DETAILED DESCRIPTION OF PREFERRED EMBODIMENTS
 According to a preferred embodiment of the invention, a disposable ion sensor system comprises two substrates.
 A first substrate, called fluidic substrate 6, presents a set of microchannels integrated on its surface which are intended to draw, by capillarity, an electrolyte solution and a liquid membrane at a confluent junction of said microchannels. The analyte solution(s) will be either pumped through the channel 2 or drawn by capillarity. As it will be outlined in more details further, the purpose of the liquid ion-selective membrane, called hereafter also membrane, is to act as an ion barrier that separates the analyte solution from the electrolyte solution at their confluent junction.
 A second substrate, called the electrode substrate 7, presents deposited metal contacts on one of its surfaces, opposite to the first substrate.
 After assembly of the two substrates and filling of the microchannels 1 and 3, as it will be explained hereafter, the system will contain completely formed ion selective electrodes.
 FIG. 1 illustrates a configuration of surface microstructures of the fluidic substrate of the preferred configuration. A first microfluidic microchannel, called electrolyte microchannel 1, is sized to be able to draw, by capillarity, an electrolyte solution from an outside reservoir containing a known electrolyte solution, through an inlet 10. A second microfluidic microchannel, called the analyte channel 2, is intended to draw, by capillarity or active pumping, an analyte solution from an inlet 22 to an outlet 24. A third microfluidic microchannel, called membrane microchannel 3, is intended to draw, by capillarity, a liquid ion-selective membrane, and comprises an inlet and is advantageously positioned in between said electrolyte microchannel 1 and said analyte microchannel 2. FIG. 2 illustrates a typical geometry of the confluent junction of the analyte microchannel 2, the electrolyte microchannel 1 and the membrane microchannel 3.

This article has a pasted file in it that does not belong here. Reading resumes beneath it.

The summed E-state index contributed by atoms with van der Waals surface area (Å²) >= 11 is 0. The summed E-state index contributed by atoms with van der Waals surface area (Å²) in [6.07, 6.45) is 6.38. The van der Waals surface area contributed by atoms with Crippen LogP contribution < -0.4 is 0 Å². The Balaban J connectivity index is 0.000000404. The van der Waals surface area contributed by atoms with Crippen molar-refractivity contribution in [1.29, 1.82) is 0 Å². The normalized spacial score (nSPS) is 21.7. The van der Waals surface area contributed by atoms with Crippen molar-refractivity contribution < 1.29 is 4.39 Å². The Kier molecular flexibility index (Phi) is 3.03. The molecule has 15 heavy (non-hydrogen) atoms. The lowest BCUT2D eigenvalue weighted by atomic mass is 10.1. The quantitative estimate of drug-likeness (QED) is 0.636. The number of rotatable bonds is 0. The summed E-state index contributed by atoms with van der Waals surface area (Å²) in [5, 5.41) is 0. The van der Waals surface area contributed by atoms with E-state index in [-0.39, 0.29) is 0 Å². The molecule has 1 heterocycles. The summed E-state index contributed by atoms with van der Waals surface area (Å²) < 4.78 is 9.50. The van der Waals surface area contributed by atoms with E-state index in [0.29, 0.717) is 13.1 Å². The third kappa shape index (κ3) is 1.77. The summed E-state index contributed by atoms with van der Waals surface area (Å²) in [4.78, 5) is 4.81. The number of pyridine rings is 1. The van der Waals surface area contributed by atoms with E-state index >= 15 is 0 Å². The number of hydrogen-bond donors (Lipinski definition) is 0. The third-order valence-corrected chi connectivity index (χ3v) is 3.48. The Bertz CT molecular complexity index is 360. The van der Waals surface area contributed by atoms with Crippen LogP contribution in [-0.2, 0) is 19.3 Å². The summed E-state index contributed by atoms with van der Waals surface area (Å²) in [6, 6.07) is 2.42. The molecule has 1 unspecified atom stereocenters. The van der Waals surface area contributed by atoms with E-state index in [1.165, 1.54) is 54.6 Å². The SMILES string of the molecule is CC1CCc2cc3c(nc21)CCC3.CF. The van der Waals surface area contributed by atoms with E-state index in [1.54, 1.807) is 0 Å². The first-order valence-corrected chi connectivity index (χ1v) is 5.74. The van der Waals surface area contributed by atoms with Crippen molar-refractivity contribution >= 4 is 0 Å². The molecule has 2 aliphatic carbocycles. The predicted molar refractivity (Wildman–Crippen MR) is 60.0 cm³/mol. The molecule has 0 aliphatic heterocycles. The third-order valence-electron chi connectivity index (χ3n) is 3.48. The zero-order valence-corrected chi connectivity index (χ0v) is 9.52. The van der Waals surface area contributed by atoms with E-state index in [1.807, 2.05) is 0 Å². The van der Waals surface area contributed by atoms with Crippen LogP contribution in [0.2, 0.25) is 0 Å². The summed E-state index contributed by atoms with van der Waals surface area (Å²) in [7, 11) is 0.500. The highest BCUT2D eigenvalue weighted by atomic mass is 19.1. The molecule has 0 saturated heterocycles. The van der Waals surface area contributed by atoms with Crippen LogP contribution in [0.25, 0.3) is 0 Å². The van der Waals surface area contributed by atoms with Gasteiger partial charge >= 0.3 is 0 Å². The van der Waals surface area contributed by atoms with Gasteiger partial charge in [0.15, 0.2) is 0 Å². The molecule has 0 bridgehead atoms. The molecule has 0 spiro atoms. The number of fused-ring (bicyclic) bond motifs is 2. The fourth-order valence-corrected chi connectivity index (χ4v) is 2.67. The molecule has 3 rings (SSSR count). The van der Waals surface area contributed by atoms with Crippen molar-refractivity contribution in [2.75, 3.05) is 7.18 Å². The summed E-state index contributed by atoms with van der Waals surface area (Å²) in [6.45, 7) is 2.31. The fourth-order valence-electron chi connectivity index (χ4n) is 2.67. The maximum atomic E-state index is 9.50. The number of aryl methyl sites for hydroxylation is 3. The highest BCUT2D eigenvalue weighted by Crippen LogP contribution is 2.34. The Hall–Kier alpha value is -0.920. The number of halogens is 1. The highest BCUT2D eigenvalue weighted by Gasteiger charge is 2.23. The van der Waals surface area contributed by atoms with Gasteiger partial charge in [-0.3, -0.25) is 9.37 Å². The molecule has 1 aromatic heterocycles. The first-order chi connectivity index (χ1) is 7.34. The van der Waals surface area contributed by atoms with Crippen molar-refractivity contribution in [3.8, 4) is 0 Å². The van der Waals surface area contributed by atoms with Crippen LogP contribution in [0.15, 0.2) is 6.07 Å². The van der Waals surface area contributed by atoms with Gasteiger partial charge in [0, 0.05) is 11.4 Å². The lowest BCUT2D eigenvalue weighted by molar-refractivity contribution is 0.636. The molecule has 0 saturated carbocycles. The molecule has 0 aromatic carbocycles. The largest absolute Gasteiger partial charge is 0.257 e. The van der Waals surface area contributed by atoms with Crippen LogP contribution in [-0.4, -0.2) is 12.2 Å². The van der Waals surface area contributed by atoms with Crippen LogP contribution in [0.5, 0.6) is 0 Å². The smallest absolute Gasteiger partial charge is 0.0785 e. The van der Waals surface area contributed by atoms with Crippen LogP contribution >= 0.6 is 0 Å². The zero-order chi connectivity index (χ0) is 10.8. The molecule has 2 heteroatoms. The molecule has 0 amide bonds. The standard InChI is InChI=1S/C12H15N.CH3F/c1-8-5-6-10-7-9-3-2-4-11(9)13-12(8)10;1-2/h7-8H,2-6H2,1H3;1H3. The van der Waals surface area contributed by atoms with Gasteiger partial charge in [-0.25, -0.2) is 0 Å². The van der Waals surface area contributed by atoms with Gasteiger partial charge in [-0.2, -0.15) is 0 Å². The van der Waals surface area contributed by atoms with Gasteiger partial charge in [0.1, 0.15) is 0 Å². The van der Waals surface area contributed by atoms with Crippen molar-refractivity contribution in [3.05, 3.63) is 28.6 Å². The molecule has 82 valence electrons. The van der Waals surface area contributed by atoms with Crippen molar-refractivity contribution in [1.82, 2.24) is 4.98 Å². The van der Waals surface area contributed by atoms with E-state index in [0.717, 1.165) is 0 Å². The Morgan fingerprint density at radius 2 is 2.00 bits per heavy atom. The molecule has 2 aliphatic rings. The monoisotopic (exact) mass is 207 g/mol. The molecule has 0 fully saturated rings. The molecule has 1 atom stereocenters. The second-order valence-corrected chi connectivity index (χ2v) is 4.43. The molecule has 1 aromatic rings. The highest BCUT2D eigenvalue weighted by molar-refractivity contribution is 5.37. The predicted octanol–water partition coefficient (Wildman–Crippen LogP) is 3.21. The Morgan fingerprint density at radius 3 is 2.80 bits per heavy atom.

Membrane microchannel 3 and electrolyte microchannel 1 may present each a curved extremity in the region of the confluent junction. Membrane microchannel 3 is designed so that its curved extremity is connected, by an opening, to the curved extremity of the electrolyte microchannel 1. The common extremities of the electrolyte microchannel 1 and the membrane microchannel 3 form at that confluent location a single channel that is further connected to an opening at one of the sides of the analyte microchannel 1. A typical diameter of said opening is between 0.1 μm to 200 μm, preferably between 1 μm to 20 μm.
 By capillarity effects, the liquid membrane can be drawn from the inlet 30 of the membrane microchannel 3 to the common confluent junction with said analyte microchannel 2 and said electrolyte microchannel 1. The liquid membrane is prevented to draw in the microchannel 1 and in the microchannel 2 by an abrupt change of the geometry of the channel as shown in FIG. 3 that leads to an abrupt change of the contact angle of the liquid membrane and the surface of the liquid membrane microchannel. Once the liquid membrane is held in place by surface tension effects at the common junction of said three microchannels, it will separate the electrolyte solution from the analyte solution because the electrolyte solution and analyte solution are immiscible with the liquid membrane. One of the surfaces 32 of the liquid membrane in said confluent junction will remain in contact with the electrolyte solution without fluidic exchange, while the other surface 31 of the membrane liquid in said confluent junction will remain in contact with the analyte solution without fluidic exchange.
 In the system, at the contact surface 31 of the analyte solution with the liquid membrane, ions will be exchanged at said contact surface 31, producing as such an electrical potential which value is proportional to the ion content of the analyte.
 The electrochemical properties and mechanism of a liquid membrane are well known to a person skilled in the art. The liquid membrane has an advantageously chosen chemical composition and property for a specific ion-selective electrode. Its properties are based on the use of ionophores and lipophilic substances solubilized in the said liquid membrane. The ionophore in the liquid membrane allows the analyte ion to solubilize in the liquid membrane and an equilibrium of the analyte ion to be achieved at the interface of the analyte and the liquid membrane.
 A great variety of compositions of liquid membranes can be used and are chosen in function of the analyte solution, the electrolyte solution, the desired surface tension properties of the deployed solutions and also the flow properties of said liquid membrane. The form of the curved part 14 of the electrolyte microchannel and the curved part 15 of the membrane microchannel are also advantageously determined so as to assure a smooth flow of the electrolyte and membrane liquid and to avoid that said fluids do not mix at their confluent junction using an advantageously chosen geometry.